The idea of separatism is nothing new to Nigeria. The most prominent attempt at tribal secession dates back to the Nigerian Civil War in 1967. The Igbo region declared itself independent under the name 'Biafra' which sparked a civil war in a federal attempt to unite Nigeria. Though ethnic tensions have prevailed continuously in Nigeria, this was when it was at its peak. Igbo pogroms were prolific leading up to the outbreak of war. Author Chimamanda Ngozi Adichie describes a fictional interpretation of the events in her fictional book 'Half of a Yellow Sun', noting how some Igbo citizens heading for the Northern part of the country would disguise themselves as typical 'Hausa-looking' individuals to avoid confrontations.
Today multiple ethnic groups in Nigeria seek independence on the grounds of nationalism, indicating the futile nature of Nigeria as a united country, which raises the concern of the likelihood of 'United African Republic' being written into legislation. Ethnic nationalism continues to grow and some argue that President Buhari’s presidency is largely to blame.
There is a desire for autonomous power at the hands of ethnic groups given a long history of tribalism, which continuously prevails in several ways. An example of this can be traced back to the early years of independence in which Nigeria was divided into three major geopolitical regions based on the three major tribes - the Hausa-Fulanis of the North, the Yorubas of the South-West and the Igbos of the South-East. As the political parties (Northern People’s Congress (1), Action Group (2), and National Council of Nigeria and the Cameroons (3)) were predominately based on ethnic-nationalism as opposed to ideology and the Hausa-Fulanis overpowered the Yorubas and Igbos population-wise, the NPC consistently secured control over the government. This population advantage ultimately meant that the three tribes struggled to co-exist in newly independent Nigeria.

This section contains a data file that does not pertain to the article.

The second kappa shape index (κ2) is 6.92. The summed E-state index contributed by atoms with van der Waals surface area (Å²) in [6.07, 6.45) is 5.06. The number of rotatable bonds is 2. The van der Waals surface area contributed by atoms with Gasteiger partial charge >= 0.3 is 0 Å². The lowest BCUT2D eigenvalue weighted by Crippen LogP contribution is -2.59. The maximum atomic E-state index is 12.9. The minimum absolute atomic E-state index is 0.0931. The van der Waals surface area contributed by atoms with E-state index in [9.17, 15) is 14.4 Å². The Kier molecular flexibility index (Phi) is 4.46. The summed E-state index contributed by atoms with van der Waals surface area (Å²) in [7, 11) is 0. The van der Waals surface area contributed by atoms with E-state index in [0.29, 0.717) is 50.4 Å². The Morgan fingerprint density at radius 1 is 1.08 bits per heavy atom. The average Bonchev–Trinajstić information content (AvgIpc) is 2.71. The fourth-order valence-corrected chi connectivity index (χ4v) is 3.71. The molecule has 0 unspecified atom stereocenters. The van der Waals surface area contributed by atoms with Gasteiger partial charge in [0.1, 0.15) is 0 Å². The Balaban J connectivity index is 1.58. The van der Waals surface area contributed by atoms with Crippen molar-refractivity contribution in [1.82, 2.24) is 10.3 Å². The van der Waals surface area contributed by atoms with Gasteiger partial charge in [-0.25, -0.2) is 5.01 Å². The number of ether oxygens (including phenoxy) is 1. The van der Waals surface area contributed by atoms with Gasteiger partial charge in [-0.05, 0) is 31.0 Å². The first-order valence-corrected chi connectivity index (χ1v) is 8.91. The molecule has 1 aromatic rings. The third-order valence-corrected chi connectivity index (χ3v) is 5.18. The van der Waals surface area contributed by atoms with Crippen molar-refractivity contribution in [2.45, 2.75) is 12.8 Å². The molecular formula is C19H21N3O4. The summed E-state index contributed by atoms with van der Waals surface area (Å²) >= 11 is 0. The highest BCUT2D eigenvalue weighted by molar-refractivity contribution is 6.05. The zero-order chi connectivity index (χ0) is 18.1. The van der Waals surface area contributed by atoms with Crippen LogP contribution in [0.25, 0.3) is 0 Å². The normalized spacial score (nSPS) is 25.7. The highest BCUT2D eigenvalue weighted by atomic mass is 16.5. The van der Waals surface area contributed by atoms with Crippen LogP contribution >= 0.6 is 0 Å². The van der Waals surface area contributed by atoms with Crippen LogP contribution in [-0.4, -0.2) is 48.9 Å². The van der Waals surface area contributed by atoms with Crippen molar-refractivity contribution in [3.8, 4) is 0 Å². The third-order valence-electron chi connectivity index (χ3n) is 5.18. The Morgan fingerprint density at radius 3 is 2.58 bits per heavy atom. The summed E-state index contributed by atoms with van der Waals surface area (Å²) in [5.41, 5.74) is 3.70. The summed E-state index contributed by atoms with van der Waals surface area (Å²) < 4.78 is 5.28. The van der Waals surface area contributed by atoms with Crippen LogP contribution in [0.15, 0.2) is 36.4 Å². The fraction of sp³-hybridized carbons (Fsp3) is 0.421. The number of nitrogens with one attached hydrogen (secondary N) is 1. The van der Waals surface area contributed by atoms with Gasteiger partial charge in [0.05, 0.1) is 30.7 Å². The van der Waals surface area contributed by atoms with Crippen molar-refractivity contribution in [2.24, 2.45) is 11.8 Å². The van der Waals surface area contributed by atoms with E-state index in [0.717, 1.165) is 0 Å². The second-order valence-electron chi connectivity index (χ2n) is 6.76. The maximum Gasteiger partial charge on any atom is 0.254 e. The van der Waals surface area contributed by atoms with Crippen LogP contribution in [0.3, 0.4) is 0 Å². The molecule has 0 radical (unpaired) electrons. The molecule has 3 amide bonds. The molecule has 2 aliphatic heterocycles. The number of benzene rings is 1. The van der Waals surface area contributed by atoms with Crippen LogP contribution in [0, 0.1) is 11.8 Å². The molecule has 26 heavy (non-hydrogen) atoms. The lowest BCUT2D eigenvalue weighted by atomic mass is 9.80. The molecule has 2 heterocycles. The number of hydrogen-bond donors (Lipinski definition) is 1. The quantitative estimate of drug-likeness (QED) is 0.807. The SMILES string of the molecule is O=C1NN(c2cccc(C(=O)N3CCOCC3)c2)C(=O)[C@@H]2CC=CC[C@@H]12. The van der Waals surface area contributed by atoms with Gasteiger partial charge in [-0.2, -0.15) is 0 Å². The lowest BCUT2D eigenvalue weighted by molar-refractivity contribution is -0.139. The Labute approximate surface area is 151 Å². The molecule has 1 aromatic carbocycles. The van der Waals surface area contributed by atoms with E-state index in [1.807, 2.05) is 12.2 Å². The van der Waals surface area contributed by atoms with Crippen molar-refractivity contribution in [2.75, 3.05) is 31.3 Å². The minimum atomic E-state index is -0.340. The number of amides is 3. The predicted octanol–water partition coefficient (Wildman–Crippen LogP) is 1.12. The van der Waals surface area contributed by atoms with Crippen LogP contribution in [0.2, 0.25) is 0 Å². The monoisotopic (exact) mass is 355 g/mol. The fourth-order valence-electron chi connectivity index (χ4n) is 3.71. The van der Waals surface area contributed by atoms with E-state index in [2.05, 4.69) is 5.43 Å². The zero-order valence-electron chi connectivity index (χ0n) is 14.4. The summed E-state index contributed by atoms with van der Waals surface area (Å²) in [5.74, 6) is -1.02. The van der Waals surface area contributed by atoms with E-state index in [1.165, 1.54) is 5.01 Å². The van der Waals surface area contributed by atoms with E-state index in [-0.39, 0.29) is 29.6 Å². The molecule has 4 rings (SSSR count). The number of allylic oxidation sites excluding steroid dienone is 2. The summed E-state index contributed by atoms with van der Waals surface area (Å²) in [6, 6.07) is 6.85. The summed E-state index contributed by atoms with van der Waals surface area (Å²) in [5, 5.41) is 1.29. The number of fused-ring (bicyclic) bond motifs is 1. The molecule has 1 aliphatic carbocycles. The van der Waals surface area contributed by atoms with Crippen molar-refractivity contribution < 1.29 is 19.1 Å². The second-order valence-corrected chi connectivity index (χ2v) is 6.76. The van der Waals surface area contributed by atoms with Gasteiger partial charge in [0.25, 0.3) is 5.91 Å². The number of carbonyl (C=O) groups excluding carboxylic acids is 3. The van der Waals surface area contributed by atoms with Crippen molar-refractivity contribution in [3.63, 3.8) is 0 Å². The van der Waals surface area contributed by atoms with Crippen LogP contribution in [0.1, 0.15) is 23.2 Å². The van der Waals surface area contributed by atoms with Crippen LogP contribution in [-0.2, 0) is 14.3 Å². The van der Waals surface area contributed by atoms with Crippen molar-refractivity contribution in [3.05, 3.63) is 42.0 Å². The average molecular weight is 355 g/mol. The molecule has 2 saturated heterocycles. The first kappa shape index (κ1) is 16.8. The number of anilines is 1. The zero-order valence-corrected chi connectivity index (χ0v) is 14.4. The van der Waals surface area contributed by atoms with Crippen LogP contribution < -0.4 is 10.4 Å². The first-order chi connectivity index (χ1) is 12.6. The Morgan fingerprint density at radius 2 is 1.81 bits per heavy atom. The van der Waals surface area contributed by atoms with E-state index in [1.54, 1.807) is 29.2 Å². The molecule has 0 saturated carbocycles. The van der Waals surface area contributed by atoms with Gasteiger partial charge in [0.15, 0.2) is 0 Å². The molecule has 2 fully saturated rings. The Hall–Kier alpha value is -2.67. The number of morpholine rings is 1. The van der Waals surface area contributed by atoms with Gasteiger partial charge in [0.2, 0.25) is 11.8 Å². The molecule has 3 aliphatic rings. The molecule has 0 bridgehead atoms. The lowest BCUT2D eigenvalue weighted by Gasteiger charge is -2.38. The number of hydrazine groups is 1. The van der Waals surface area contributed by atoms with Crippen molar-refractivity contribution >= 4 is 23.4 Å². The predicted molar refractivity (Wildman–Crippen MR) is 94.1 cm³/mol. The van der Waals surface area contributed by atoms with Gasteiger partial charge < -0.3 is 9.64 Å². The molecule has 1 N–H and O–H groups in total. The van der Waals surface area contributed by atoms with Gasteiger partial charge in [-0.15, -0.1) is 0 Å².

Social and political discontent among tribes across Nigeria has paved the way for the rise of separatists across the country in places such as the Igbo, Yoruba, Niger Delta, and Hausa regions. In the Igbo region there are calls for a rebirth of Biafra, whereas in predominately Yoruba areas there is pursuit for the Oduduwa Republic. In the Niger Delta region there are demands for a Niger Delta Republic and increased interests in autonomous control over the region’s resources. Whilst in the North there have been calls for an Arewa Republic in which the region would be separated from Nigeria. However it is difficult to determine whether the voices of separatist activists represent those of Nigerian citizens in the respective areas, but it is a clear indication of the increasingly fragile nature of Nigerian unity which ultimately questions the benefit of 'United African Republic'.
So if Nigeria seems to be on the brink of a tribal conflict and its citizens are unhappy with the government’s handling of domestic issues, is 'United African Republic' really the answer to these concerns? Whilst it may restore some form of short-term sovereignty, it will certainly not prove to be a long-term solution to the alienation of its citizens. Is this proposed name simply a mechanism to divert public opinion from domestic failures? It seems highly likely due to the historical roots of tribalism and the performative nature of the proposed action, but only time will tell.
(1) Northern People’s Congress (North), supported by the Hausa-Fulanis.
(2) Action Group (South-West), supported by the Yorubas.
(3) National Council of Nigeria and the Cameroons (South-East), supported by the Igbos.